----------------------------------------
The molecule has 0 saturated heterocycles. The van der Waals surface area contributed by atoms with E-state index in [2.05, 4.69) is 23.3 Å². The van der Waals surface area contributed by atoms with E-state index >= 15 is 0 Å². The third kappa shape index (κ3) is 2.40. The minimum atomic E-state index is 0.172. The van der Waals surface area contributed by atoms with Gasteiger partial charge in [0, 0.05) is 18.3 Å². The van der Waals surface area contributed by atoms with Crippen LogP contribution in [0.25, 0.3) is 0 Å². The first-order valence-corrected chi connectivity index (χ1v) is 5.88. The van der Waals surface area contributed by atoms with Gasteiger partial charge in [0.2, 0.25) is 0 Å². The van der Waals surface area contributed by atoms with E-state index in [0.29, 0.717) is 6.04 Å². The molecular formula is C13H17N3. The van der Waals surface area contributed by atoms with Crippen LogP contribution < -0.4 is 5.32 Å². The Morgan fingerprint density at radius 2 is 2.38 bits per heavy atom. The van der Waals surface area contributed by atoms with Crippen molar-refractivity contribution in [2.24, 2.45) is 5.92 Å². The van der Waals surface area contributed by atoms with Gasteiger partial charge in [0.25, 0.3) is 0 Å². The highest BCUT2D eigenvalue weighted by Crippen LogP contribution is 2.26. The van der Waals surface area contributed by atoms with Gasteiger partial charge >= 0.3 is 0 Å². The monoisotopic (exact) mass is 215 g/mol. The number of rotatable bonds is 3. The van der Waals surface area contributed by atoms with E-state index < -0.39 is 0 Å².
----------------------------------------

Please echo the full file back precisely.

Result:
The molecule has 0 saturated heterocycles. The van der Waals surface area contributed by atoms with E-state index in [2.05, 4.69) is 23.3 Å². The van der Waals surface area contributed by atoms with E-state index >= 15 is 0 Å². The third kappa shape index (κ3) is 2.40. The minimum atomic E-state index is 0.172. The van der Waals surface area contributed by atoms with Gasteiger partial charge in [0, 0.05) is 18.3 Å². The van der Waals surface area contributed by atoms with Crippen LogP contribution in [0.25, 0.3) is 0 Å². The first-order valence-corrected chi connectivity index (χ1v) is 5.88. The van der Waals surface area contributed by atoms with Gasteiger partial charge in [0.2, 0.25) is 0 Å². The van der Waals surface area contributed by atoms with E-state index in [0.29, 0.717) is 6.04 Å². The molecular formula is C13H17N3. The van der Waals surface area contributed by atoms with Crippen LogP contribution < -0.4 is 5.32 Å². The Morgan fingerprint density at radius 2 is 2.38 bits per heavy atom. The van der Waals surface area contributed by atoms with Crippen molar-refractivity contribution in [2.24, 2.45) is 5.92 Å². The van der Waals surface area contributed by atoms with Gasteiger partial charge in [0.25, 0.3) is 0 Å². The highest BCUT2D eigenvalue weighted by Crippen LogP contribution is 2.26. The van der Waals surface area contributed by atoms with Gasteiger partial charge >= 0.3 is 0 Å². The monoisotopic (exact) mass is 215 g/mol. The number of rotatable bonds is 3. The van der Waals surface area contributed by atoms with E-state index < -0.39 is 0 Å².